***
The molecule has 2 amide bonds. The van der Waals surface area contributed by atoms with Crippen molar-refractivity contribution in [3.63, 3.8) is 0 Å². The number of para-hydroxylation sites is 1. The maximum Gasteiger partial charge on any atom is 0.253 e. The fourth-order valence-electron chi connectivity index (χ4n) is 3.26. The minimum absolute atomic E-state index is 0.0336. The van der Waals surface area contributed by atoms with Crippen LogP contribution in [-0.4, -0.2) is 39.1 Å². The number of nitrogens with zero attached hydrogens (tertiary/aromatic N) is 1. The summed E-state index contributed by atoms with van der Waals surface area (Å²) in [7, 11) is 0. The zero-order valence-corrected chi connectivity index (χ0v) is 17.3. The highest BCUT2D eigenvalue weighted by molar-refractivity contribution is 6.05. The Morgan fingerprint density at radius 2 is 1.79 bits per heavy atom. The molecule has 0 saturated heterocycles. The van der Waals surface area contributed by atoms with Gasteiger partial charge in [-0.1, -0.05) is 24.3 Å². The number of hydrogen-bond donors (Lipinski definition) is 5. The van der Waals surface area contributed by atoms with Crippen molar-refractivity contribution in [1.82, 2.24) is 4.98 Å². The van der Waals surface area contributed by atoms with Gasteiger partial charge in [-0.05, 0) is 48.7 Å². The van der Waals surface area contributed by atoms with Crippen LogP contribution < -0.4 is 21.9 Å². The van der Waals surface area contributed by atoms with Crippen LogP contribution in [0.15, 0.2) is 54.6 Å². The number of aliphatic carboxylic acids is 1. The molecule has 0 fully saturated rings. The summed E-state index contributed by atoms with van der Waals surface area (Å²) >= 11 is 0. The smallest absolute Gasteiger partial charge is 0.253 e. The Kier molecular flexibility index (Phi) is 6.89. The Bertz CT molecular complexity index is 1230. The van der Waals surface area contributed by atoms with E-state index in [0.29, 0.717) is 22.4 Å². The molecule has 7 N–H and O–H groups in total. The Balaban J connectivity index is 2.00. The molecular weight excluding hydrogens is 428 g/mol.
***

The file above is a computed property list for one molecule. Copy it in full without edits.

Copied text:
The molecule has 2 amide bonds. The van der Waals surface area contributed by atoms with Crippen molar-refractivity contribution in [3.63, 3.8) is 0 Å². The number of para-hydroxylation sites is 1. The maximum Gasteiger partial charge on any atom is 0.253 e. The fourth-order valence-electron chi connectivity index (χ4n) is 3.26. The minimum absolute atomic E-state index is 0.0336. The van der Waals surface area contributed by atoms with Crippen LogP contribution in [-0.4, -0.2) is 39.1 Å². The number of nitrogens with zero attached hydrogens (tertiary/aromatic N) is 1. The summed E-state index contributed by atoms with van der Waals surface area (Å²) in [7, 11) is 0. The zero-order valence-corrected chi connectivity index (χ0v) is 17.3. The highest BCUT2D eigenvalue weighted by molar-refractivity contribution is 6.05. The Morgan fingerprint density at radius 2 is 1.79 bits per heavy atom. The molecule has 0 saturated heterocycles. The van der Waals surface area contributed by atoms with Gasteiger partial charge in [-0.1, -0.05) is 24.3 Å². The number of hydrogen-bond donors (Lipinski definition) is 5. The van der Waals surface area contributed by atoms with Crippen molar-refractivity contribution in [1.82, 2.24) is 4.98 Å². The van der Waals surface area contributed by atoms with Gasteiger partial charge in [-0.05, 0) is 48.7 Å². The van der Waals surface area contributed by atoms with Crippen LogP contribution < -0.4 is 21.9 Å². The van der Waals surface area contributed by atoms with Crippen LogP contribution in [0.15, 0.2) is 54.6 Å². The number of aliphatic carboxylic acids is 1. The molecule has 0 fully saturated rings. The summed E-state index contributed by atoms with van der Waals surface area (Å²) >= 11 is 0. The smallest absolute Gasteiger partial charge is 0.253 e. The Kier molecular flexibility index (Phi) is 6.89. The Bertz CT molecular complexity index is 1230. The van der Waals surface area contributed by atoms with E-state index in [0.29, 0.717) is 22.4 Å². The molecule has 7 N–H and O–H groups in total. The Balaban J connectivity index is 2.00. The molecular weight excluding hydrogens is 428 g/mol.